-- It contains mistakes -- unpardonable mistakes of the kind that should get an editor fired. If you are keen-scented, you are macrosmatic, not macrosomatic (which means you have a bigger than normal body). You can have an obstructed bronchus, but not an obstructed bronchi. You don't have a mitrial valve, but you do have a mitral one. Concentric is a word; coencentric isn't. These would be minor lapses elsewhere, but in a book that is equal parts literature and science, they throw a faint light of doubt on everything else the author says. I picked up these mistakes because it's stuff I happened to study in school. Are there similar mistakes in the chapters on geology, zoology and acoustics that I would never catch? It makes the whole book feel slightly unreliable. I'm hoping they fixed these in the paperback edition.
-- The title promises "eleven walks with expert eyes." Two of the walks happen to be with the author's toddler son and her dog. While I will not challenge the kid and dog's expertise in the domains of kidhood and dogdom, I do doubt their ability to convey their perceptions to us accurately and fluently. In fact, I suspect the words come from the mom/owner. It's a fun conceit, and it almost works: the exercise of looking through the eyes of a kid and a dog are worthwhile. But I can do that myself any day: the words are not from the experts themselves. Either call the book "nine walks with expert eyes, with two bonus walks with my kid and dog thrown in for kicks", or give me two more real experts - a photographer, an historian, a physicist, an architect.
-- The promise of the book is to expand our vision: walks with expert eyes, sometimes "eyes" being a legitimate metaphor for non-visual perceptual domains like sound or smell. But above all, this is a book about the visual world. And Horowitz does a masterful job of describing the complexity her experts convey.
But where are the pictures?!? Yes, there are a few impressionistic doodles of a mouse, a turning head and a flock of birds, and there's a lovely print of Maira Kalman's blue couch painting (meaning that the publishers are fully capable of putting perfectly nice color photos in the book, and still didn't). But as I was reading, I was dying to see the pictures. No number of words can properly convey the difference between basalt, granite and schist in a way that would give me 0.1% of the expertise of the book's geologist, Sidney Horenstein. I want to actually SEE the bryozoans and the crinoids in the limestone so I can spot them when *I'm* walking around Manhattan. I want to see a Trendelenburg gait. Show me a darn picture of the typefaces, egg cases, exuviae, galls, mounds, nests you're describing so they come to life and I can recognize them, too. Isn't that the whole point of the book?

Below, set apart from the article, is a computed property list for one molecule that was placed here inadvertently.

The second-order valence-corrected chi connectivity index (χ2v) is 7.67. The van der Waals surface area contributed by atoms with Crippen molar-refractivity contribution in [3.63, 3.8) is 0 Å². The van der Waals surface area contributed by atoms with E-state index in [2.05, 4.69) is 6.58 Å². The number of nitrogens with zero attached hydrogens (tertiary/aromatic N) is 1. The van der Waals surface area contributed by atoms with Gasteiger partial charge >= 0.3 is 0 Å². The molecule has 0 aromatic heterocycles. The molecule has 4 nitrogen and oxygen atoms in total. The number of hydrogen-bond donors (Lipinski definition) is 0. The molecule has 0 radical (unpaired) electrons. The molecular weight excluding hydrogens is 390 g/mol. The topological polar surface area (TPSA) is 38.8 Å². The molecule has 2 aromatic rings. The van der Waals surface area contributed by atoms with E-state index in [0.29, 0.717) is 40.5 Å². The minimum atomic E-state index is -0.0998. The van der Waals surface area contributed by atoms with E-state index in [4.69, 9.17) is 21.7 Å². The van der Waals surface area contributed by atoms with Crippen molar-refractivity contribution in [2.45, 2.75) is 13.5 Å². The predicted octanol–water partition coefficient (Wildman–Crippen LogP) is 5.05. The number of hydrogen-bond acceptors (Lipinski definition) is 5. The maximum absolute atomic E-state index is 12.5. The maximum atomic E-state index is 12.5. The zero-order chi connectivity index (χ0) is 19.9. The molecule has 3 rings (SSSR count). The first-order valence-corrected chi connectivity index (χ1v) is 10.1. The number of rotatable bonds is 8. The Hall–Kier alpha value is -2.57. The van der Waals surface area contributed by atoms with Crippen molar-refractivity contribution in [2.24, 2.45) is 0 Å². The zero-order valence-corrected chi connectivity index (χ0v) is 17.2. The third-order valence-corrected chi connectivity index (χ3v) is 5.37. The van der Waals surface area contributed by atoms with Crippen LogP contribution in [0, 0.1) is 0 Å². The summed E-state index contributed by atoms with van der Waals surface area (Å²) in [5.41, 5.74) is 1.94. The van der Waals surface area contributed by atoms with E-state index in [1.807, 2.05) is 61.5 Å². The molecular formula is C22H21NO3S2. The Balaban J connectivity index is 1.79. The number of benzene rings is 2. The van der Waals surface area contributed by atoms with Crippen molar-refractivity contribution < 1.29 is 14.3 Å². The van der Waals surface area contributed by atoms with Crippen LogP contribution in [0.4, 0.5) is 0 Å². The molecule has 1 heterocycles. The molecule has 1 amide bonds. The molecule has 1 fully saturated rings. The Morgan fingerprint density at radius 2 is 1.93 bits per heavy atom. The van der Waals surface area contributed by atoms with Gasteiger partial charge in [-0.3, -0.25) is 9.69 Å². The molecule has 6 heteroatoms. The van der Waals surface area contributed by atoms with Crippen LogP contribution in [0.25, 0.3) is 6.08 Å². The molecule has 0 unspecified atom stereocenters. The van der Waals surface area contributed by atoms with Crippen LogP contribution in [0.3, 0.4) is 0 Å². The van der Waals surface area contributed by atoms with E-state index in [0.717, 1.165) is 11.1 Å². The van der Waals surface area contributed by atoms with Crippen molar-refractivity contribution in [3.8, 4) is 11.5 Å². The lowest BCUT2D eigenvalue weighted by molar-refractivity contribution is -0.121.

And where are the videos? If Proust had a video camera, he totally would have used it for his books. So in the year 2013, there's no reason for us to limit ourselves to mere words when you can stick a few 2-minute videos in an enhanced ebook (e.g. Behind the Beautiful Forevers, which *is* a book for the ages, does this very effectively). Especially if a book is about walks: take me on a video walk! If a picture is worth a thousand words, a video is worth a million. Even with her considerable verbal skill, Horowitz's words (or anyone's, for that matter) cannot ever succeed in describing human gait in a way that can compete with the instant, massive processing power of the human visual system. Here was an opportunity not only for effective pedagogy, but also for making this book a classic for the ages instead of just entertainment. Also, if you're listening, Mr Simon and Mr Schuster: books with pictures sell more because people like `em. More pictures next time, please.
In the end, the book is still delightful, and I can see myself picking it up and re-reading sections for years to come. At the same time, I can't help but feel that there was a missed opportunity for this book to be an even more epic adventure - one that not only entertains, but also truly broadens our vision and understanding as humans.
-- Ali Binazir, M.D., M.Phil., Happiness Engineer and author of "The Tao of Dating: The Smart Woman's Guide to Being Absolutely Irresistible", the highest-rated dating book on Amazon for 157 weeks
PS: I see that in the paperback edition they have changed the subtitle to "A Walker's Guide to the Art of Observation", which mitigates some of my objections. Hoping they made the corrections, too.
Her first companion was her 19-month old toddler who took her on a journey around her block in Manhattan. “Part of normal human development is learning to notice less than we are able to.” Young children sense the world differently, and notice what is new. Her next walking companion was a geologist, who described the city as geology unearthed. Then came the typographer. “Words are the ample cleavage of the urban environment: impossible not to look at.” Followed by an ultra-social illustrator, then an entomologist, a wildlife specialist, an urban sociologist, an expert in sounds. Each expert gave Horowitz a crash course in his or her field, and the author provides the reader with the same. The last two walks were with her dog, Finnegan, and one by herself to notice all she had been missing. “A simple walk has become unrecognizably richer.”
The reasons we don’t notice so much in our environment have to do with where we pay attention and what we expect to see. “Expectation magically sorts the world into things-we-are-looking-for and things-we-are-not.” We all have a powerful confirmation bias, which is why it can be hard to change our minds since we are much quicker to notice evidence to justify our beliefs than to contradict them. In and Q & A at the end of the book, Horowitz recommends that those of us without experts to guide us seek variety in our walking routes. “Take the longcut.”
On Looking is easy to read, and it’s interesting to learn about urban flora and fauna, as well as other things in our outdoor environment. Readers of this book will have renewed respect for Sherlock Holmes in paying closer attention to the obvious. ###